Shishki

Here’s what I promised in the previous post – a recipe for šišky (shishki) or mini-doughnuts. They are typically prepared on or around Shrove Tuesday, but we in Slovakia like to eat them all year round. I wonder if there is another country in the world that associates the Tuesday before Ash Wednesday with doughnuts. Let me know if you do …

Šišky (shishki) or mini-doughnuts with jam

Shishki 

Makes 28 (depending on the cutter size)

  • 300 g flour (plain wheat can be combined with wholemeal in a desired ratio)
  • 200 ml milk
  • 21 g fresh yeast*
  • a pinch of salt
  • a pinch of sugar
  • jam (ideally home-made)
  • oil for frying
*If you can’t get hold of fresh yeast in your country, use the dried or instant one (21 g fresh = 7 g instant), and follow the instructions on the packet. 

Method:

  1. Sieve the flour into a large mixing bowl and add a pinch of salt. Make sure you stir it well into the flour, so the salt doesn’t come in direct contact with the yeast at the next stage.
  2. Heat the milk in a heatproof mug over a low heat until warm. Add a little sugar and stir well. Transfer half of the milk into a glass. Between the tips of your fingers, crumble the yeast into the glass. Stir well until the yeast dissolves. Add a pinch of flour to kick-start fermentation. Cover the glass and leave it in a warm place.
  3. When the yeast has risen up to the brim, pour all the contents of the glass onto the flour. Add the remaining milk and knead by hand until smooth. Pour in a little warm water, if needed, to make a dough of medium thickness. Cover and leave to stand in a warm place for an hour.
  4. When the dough has risen, transfer it on a floured rolling board. Roll it out until it is 1 cm thick. Dust the dough with some more flour if it starts sticking to either your fingers or the board. With round pastry cutters, cut out shishki and leave them to rest on the board for 15 – 20 minutes.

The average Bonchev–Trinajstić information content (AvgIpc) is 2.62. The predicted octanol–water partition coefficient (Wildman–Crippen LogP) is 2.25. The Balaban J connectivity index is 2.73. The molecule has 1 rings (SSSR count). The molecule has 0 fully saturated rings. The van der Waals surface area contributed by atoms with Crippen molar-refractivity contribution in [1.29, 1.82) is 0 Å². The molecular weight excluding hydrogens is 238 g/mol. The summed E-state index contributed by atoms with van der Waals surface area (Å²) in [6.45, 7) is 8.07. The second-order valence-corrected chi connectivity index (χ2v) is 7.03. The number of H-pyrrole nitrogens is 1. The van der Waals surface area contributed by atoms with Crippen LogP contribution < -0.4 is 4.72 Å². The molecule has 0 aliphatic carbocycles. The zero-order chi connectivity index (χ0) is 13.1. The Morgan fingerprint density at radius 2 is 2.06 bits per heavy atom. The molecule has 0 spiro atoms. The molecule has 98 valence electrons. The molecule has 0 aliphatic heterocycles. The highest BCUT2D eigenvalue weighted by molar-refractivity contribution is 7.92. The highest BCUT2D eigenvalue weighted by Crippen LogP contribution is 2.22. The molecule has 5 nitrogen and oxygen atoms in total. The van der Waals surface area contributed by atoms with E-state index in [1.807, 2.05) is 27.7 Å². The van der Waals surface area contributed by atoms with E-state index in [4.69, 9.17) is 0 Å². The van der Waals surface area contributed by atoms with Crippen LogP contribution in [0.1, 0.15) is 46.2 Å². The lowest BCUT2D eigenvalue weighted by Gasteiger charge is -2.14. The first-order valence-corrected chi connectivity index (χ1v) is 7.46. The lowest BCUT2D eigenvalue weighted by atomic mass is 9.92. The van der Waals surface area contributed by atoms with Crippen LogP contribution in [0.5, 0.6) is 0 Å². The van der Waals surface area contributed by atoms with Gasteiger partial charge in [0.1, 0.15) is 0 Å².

5. Meanwhile, pour the oil in a frying pan and heat over a medium heat. When the shishki have risen, gently press a little hole in the middle of each one with your finger. One by one, put them in the hot oil and fry on both sides until golden brown. Take them out and place on a napkin or kitchen paper to drain any excess oil.
  6. Transfer into a bowl. Serve warm with a dollop of jam placed in the hole of each shishka.
Serve warm with a dollop of jam on top of each shishka
Serve warm with a dollop of jam on top of each shishka

I used my own bilberry jam made from hand-picked bilberries that grow in our forests in the summer – yummy!

Another name for šišky (shishki) is pampúšky (pampooshki)There used to be a difference between the two though, as old Slovak cookbooks say pampooshki were larger (the size of today’s doughnuts), and shishki smaller, which is why I have dubbed them mini-doughnuts in my recipe.

Anyway, if you want to get doughnuts in Slovakia today, ask or look for šišky (shishki). They are sold under this name in almost all supermarkets and some small deli-shops.

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